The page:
Satisfied with our MVP, we submitted it for review on the Jetbrains Marketplace on March 21, and awaited an email response with feedback. We received a different email from OpenAI than we expected—effective March 23, all support for the Codex API would be discontinued, and customers would need to transition to a different model. Yes, OpenAI gave developers 3 days to transition from Codex to another model. Three days! Well, at least we got the notice before the plugin’s release.

Fortunately, since we were making only one request to the Codex API in the plugin’s source code, the implementation change needed was not too dramatic. First, we replaced the Codex model with GPT-3.5-turbo, the most sophisticated model at the time. As GPT models are conversational, the main programming challenge was to parse the documentation string from the response and insert it into the right position in the current buffer, instead of simply replacing the entire buffer content as before. A bit tricky, but doable. There was another challenge, though. While Codex always returned the generated documentation string in an appropriate format for the given programming language, GPT-3.5 did not. No matter how we wrote the prompt, it returned an explanation of what the inputted code does in plain English instead of the desired documentation string. Bummer.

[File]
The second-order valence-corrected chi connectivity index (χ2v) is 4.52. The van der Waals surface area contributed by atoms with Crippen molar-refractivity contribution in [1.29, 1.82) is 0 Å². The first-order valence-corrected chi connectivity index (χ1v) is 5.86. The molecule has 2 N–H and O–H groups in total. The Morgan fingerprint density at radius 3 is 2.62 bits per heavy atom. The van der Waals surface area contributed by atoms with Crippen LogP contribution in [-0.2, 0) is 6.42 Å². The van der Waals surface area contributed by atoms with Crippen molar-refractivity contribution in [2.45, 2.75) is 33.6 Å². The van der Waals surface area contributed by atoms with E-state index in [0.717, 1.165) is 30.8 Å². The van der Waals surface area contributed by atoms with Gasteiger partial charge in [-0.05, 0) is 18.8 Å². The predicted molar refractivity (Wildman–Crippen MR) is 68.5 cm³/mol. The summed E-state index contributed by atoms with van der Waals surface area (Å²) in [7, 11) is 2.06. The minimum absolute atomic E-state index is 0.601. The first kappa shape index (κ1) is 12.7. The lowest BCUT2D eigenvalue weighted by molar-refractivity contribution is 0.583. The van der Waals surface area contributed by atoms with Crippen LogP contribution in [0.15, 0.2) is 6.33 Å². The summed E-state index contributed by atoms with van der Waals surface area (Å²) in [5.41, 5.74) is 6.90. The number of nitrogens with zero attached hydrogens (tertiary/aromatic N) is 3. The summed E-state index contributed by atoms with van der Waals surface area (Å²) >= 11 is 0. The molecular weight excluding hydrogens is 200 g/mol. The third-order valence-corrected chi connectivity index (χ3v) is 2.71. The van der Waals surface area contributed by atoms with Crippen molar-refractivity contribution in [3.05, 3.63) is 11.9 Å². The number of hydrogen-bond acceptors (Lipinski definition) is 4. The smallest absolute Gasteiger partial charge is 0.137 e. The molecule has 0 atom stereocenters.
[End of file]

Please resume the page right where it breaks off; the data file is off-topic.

Narrowing the scope

One consequence of the necessary model change was, we had to give up the idea of a plugin that would document source code in any programming language known to the model. Since Python is one of the two most popular languages at profiq (along with Javascript), we made the prompt Python-specific:

Generate high-quality docstring for the following 
Python function including function signature:

{{ function code }}

With this prompt, GPT-3.5 actually does return a valid docstring (along with an explanation in plain English), which we can parse and insert directly after the Python function’s signature. One could, of course, modify the prompt to generate documentation for a different language, such as, Java:

Generate Javadoc for the following code:

Unfortunately, since GPT models return a conversational message with an explanation in plain English in addition to the code itself, the documentation string always needs to be parsed from the message. Since each language has its own documentation format, we’d need to implement a custom parser for each language. Our goal, however, was to create an MVP, so the plugin does not include any additional parsers for other languages for now.